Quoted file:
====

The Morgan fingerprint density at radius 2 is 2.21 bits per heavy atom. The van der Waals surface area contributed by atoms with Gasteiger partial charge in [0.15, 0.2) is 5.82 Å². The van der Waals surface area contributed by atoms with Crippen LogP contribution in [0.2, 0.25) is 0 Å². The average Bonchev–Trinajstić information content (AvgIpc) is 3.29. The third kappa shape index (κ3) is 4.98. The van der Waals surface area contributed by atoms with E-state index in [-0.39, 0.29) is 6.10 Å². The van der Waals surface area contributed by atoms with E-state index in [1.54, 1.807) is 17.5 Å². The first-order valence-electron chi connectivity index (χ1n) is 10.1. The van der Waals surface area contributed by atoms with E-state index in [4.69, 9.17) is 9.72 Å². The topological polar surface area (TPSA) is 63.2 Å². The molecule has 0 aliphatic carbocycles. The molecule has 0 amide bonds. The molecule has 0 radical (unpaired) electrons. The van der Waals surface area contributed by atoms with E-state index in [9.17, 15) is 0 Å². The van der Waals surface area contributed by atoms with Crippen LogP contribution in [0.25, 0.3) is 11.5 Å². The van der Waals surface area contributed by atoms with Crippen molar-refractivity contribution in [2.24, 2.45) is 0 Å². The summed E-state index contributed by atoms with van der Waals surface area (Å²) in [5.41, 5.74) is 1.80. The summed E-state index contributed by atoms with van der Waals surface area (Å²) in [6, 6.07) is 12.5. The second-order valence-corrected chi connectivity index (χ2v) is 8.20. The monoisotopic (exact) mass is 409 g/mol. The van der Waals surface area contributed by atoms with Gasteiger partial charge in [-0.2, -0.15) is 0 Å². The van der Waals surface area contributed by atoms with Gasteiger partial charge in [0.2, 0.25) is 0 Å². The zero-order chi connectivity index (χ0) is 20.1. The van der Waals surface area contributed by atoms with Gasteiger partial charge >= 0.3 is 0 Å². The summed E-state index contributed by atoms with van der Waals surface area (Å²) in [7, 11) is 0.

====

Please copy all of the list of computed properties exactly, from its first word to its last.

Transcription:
The Morgan fingerprint density at radius 2 is 2.21 bits per heavy atom. The van der Waals surface area contributed by atoms with Gasteiger partial charge in [0.15, 0.2) is 5.82 Å². The van der Waals surface area contributed by atoms with Crippen LogP contribution in [0.2, 0.25) is 0 Å². The average Bonchev–Trinajstić information content (AvgIpc) is 3.29. The third kappa shape index (κ3) is 4.98. The van der Waals surface area contributed by atoms with E-state index in [-0.39, 0.29) is 6.10 Å². The van der Waals surface area contributed by atoms with E-state index in [1.54, 1.807) is 17.5 Å². The first-order valence-electron chi connectivity index (χ1n) is 10.1. The van der Waals surface area contributed by atoms with E-state index in [4.69, 9.17) is 9.72 Å². The topological polar surface area (TPSA) is 63.2 Å². The molecule has 0 aliphatic carbocycles. The molecule has 0 amide bonds. The molecule has 0 radical (unpaired) electrons. The van der Waals surface area contributed by atoms with E-state index in [9.17, 15) is 0 Å². The van der Waals surface area contributed by atoms with Crippen LogP contribution in [0.25, 0.3) is 11.5 Å². The van der Waals surface area contributed by atoms with Crippen molar-refractivity contribution in [2.24, 2.45) is 0 Å². The summed E-state index contributed by atoms with van der Waals surface area (Å²) in [5.41, 5.74) is 1.80. The summed E-state index contributed by atoms with van der Waals surface area (Å²) in [6, 6.07) is 12.5. The second-order valence-corrected chi connectivity index (χ2v) is 8.20. The monoisotopic (exact) mass is 409 g/mol. The van der Waals surface area contributed by atoms with Gasteiger partial charge in [-0.2, -0.15) is 0 Å². The van der Waals surface area contributed by atoms with Gasteiger partial charge in [0.2, 0.25) is 0 Å². The zero-order chi connectivity index (χ0) is 20.1. The van der Waals surface area contributed by atoms with Gasteiger partial charge >= 0.3 is 0 Å². The summed E-state index contributed by atoms with van der Waals surface area (Å²) in [7, 11) is 0.